Much of what is called quality management is imposed on teachers from above. This paper adopts the argument that if we accept the mantra of student-centred learning (however we might define that), we should be willing to apply it to teacher professional development, assuming the needs and existing expertise of the teacher to be central to the process. In short, such an approach seems to ignore what many believe to be central to effective learning, in this case, professional learning. Much current teacher professional development is imposed on teachers, with little acknowledgement of the expertise, experience and professional knowledge they bring to their work. Such is likely to undermine teacher confidence and leave teachers feeling disempowered, which would appear to be contrary to an enhancement of their work. The paper proposes some elements of teacher professional development that are designed to build community among teachers, and to provide a safe forum in which they can experiment and take risks.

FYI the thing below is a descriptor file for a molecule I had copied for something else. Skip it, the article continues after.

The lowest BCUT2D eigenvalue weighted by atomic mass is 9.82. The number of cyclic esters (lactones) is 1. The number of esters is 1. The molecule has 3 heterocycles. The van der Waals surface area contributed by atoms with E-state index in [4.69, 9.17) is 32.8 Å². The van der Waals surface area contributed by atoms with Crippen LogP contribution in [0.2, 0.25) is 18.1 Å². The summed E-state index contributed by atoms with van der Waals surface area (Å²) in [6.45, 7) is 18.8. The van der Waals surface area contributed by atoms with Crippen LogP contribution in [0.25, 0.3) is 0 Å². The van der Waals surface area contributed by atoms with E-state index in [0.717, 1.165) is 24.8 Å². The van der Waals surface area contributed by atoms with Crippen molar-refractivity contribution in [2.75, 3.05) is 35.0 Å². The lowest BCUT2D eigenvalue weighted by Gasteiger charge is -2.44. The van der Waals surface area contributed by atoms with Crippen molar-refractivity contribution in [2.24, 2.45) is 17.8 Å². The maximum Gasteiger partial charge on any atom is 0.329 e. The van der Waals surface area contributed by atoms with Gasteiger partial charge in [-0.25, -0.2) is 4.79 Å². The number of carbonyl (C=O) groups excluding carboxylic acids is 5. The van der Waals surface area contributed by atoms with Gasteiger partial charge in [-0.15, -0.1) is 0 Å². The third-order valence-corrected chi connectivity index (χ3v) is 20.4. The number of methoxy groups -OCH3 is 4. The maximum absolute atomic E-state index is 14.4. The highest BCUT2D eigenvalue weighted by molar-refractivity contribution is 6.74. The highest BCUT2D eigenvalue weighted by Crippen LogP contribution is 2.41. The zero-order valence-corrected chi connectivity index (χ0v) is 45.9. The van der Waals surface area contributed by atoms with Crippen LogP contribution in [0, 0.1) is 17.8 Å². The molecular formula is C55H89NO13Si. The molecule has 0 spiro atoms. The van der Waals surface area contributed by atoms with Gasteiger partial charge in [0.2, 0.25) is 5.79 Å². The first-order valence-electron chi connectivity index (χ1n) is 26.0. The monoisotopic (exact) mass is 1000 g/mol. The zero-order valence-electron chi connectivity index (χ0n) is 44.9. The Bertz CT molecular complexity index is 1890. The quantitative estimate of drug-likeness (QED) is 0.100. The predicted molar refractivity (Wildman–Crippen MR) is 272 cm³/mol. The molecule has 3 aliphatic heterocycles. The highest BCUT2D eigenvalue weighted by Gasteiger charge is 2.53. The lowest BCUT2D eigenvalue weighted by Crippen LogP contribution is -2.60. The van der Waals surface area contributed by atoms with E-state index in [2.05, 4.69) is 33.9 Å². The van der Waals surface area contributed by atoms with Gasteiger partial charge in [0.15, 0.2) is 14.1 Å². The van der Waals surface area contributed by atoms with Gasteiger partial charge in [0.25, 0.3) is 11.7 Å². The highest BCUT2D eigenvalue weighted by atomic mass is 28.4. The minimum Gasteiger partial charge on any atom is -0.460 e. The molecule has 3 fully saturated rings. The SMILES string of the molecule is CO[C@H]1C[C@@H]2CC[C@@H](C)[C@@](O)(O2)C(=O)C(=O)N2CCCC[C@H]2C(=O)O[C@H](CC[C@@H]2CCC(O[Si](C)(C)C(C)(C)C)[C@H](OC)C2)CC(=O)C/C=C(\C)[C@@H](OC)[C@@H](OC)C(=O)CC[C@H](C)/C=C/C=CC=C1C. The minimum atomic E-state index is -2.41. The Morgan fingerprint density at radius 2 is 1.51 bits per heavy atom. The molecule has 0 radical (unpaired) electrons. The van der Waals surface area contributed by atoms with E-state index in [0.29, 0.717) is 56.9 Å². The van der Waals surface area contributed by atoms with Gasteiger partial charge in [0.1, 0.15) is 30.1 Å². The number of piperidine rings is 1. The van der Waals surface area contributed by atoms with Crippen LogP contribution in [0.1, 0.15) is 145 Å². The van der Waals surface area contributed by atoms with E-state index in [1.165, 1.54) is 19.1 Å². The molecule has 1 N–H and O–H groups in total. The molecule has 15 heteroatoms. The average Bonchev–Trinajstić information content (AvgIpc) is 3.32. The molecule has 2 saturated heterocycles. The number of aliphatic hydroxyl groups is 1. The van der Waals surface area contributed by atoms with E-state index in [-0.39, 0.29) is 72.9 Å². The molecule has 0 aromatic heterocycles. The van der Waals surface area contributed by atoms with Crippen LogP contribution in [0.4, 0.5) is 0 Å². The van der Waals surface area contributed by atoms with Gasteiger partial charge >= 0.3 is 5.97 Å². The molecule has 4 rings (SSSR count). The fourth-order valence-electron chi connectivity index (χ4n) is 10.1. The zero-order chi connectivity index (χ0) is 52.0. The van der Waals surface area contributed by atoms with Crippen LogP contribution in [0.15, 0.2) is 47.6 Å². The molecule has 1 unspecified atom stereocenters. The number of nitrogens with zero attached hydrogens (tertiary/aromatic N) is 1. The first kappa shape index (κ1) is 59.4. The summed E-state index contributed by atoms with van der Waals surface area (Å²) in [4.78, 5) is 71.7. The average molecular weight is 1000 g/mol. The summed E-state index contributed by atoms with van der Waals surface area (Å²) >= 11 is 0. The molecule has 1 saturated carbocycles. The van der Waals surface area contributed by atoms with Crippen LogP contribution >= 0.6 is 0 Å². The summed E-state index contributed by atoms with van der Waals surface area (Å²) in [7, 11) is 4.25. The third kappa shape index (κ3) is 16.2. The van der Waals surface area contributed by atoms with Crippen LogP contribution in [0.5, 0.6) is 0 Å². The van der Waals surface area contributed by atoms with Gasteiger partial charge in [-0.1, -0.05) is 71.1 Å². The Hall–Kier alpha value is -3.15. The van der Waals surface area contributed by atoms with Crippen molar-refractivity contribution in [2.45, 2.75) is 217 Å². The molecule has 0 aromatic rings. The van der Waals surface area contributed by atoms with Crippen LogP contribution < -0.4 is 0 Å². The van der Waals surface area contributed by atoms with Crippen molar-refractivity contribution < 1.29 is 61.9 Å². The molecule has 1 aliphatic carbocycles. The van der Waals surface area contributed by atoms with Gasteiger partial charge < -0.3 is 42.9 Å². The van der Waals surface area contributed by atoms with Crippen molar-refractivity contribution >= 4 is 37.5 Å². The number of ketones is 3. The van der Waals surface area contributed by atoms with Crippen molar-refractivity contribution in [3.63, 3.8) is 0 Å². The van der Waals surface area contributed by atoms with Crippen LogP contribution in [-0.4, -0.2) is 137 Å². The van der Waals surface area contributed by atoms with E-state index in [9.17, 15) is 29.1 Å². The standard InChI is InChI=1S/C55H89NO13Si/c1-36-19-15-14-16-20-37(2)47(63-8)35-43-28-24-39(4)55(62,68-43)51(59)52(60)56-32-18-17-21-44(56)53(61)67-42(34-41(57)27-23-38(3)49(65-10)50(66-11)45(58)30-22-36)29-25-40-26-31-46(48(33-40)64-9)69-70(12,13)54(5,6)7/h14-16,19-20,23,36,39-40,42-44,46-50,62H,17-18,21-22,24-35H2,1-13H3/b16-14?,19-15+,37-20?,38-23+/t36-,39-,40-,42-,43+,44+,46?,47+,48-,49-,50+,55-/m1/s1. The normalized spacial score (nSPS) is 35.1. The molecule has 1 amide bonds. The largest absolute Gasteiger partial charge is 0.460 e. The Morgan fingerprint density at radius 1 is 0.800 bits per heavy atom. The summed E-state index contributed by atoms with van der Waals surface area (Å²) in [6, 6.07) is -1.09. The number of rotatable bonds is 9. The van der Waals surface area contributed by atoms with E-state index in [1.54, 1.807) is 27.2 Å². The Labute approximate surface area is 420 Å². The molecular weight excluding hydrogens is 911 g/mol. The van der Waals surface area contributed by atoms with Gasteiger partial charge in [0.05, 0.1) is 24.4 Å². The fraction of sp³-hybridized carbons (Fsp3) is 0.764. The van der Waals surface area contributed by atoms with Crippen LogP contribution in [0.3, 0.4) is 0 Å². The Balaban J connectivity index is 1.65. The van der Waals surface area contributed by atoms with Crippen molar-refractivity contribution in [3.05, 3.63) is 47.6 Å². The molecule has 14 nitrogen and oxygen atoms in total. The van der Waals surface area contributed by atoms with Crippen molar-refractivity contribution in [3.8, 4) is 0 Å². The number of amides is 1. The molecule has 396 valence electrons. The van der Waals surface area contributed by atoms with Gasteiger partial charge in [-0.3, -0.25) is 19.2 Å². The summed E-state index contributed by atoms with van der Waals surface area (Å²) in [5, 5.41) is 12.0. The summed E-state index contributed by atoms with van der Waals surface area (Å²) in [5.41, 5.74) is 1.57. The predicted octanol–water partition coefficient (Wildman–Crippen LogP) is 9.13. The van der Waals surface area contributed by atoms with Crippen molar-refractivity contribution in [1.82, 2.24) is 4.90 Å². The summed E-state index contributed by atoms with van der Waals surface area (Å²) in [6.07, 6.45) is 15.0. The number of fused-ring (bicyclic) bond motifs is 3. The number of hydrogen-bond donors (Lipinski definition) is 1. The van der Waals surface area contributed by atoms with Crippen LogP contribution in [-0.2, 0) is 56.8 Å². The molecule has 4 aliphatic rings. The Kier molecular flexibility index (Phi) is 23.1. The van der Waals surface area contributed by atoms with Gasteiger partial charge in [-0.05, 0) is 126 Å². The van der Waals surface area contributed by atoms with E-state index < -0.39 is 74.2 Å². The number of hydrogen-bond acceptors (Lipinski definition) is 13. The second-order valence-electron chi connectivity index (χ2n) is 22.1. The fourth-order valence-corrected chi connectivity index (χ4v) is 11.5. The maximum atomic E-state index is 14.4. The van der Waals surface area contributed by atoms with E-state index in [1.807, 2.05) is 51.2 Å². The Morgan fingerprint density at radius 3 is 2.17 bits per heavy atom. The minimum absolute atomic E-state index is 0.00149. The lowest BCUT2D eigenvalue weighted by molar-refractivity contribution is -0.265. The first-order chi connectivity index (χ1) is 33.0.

|Keywords:||Teacher Professional Development, Professional Learning, Teaching and Teacher Quality, Community of Practice|
Senior Lecturer, Education, University of Technology, Sydney, NSW, Australia
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